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American Detective Fiction    April 1841-July 1891

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  Published in
The Boston Daily Atlas, September 4, 1949 under the title "Recollections of a Police Officer."
Tioga Eagle, October  10, 1849
the Oshkosh [WI] True Democrat, November 16, 1849.

This story was originally published as “Recollections of a Police-Officier” in Chambers' Edinburgh Journal on July 28, 1849.

This story was later published as “The Gambler” in the collection Recollections of a Police-Officer by William Russell, under the pseudonym Thomas Waters (London: J.& C. Brown & Co., 1856).

Prior to the British publication of this volume, a pirated collection of the stories—also titled Recollections of a Police-Officer—was published in America (New York: Cornish and Lamport, 1852).

    "The Gambler's Revenge?" continued from p. 9

They fairly flashed with infernal glee! Ah, Sanford, Sanford! You were, with all your cunning, but a sand-blind idiot to believe the man you had wronged and ruined could so easily forget the debt he owed you!

The crisis came swiftly on. Mr. Merton’s mortgage money was to be paid on the morrow; and on that day, too, I announced the fabulous thousands receivable by me were to be handed over. Mr. Merton, elated at his repeated triumphs at ecarte, and prompted by his friend Sanford, resolved, instead of cancelling the bonds and obligations held by the conspirators, to redeem his losses by staking on that game his ready money against those liabilities. This was demurred to with much apparent earnestness by the winners, but Mr. Merton, warmly seconded by Sanford, insisted upon the condition, as he deemed it. It was finally agreed that ecarte should be the game by which he might hope to regain the fortune and the peace of mind he had so rashly squandered: the last time, should he be successful—and was he not sure of success!—he assured Sanford, that he would ever handle cards or dice. He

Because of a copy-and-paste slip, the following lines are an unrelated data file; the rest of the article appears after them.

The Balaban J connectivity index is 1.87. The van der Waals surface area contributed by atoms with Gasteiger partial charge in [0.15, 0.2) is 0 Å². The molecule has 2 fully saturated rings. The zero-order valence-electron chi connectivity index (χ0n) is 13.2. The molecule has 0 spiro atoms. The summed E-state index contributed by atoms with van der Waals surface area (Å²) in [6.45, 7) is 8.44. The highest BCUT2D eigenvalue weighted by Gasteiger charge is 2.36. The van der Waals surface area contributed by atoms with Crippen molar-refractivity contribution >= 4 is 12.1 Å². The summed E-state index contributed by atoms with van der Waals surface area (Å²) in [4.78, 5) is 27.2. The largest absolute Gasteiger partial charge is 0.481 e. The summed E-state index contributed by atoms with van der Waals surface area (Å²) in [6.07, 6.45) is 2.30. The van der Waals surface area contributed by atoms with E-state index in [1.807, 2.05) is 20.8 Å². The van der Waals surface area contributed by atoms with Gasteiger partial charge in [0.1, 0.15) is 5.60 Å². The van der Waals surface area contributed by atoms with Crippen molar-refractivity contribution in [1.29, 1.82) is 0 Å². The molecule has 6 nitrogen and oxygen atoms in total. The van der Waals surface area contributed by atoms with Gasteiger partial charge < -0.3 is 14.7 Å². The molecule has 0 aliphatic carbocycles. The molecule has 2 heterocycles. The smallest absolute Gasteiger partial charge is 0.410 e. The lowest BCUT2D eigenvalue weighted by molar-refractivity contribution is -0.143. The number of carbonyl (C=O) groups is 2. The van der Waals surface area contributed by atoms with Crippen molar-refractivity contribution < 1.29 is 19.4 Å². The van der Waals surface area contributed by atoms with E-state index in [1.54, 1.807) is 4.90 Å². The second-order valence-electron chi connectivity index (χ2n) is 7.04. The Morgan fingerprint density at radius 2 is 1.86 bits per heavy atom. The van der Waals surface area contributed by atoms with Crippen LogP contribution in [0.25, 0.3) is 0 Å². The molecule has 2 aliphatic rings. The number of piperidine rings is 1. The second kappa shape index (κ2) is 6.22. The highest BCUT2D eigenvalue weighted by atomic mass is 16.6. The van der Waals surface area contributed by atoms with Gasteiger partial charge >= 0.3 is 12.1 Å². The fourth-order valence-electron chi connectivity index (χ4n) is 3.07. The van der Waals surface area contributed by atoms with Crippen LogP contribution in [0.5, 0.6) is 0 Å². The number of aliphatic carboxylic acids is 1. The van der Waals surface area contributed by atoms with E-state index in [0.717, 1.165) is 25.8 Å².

should have heard the mocking merriment with which the gang heard Sanford repeat this resolution to mend his ways—when he had recovered back his wealth!

The day so eagerly longed for by Merton and the confederates—by the spoilers and their prey—arrived: and I waited with feverish anxiety the coming on of night. Only the chief conspirators—eight in number—were to be present; and no stranger except myself—a privilege I owed to the moonshine legacy I had just received—was to be admitted to this crowning triumph of successful fraud. One only hint I had ventured to give Mr. Merton, and that under a promise, “on his honor as a gentleman,” of inviolable secrecy. It was this. “Be sure before commencing play tomorrow night that the bonds and obligations you have signed, the jewels you have lost, with a sum in notes or gold to make up an equal amount to that which you mean to risk, is actually deposited on the table.” He promised to insist on this condition. It involved much more than he dreampt of.

My arrangements were at length thoroughly

Continued on p.11

   


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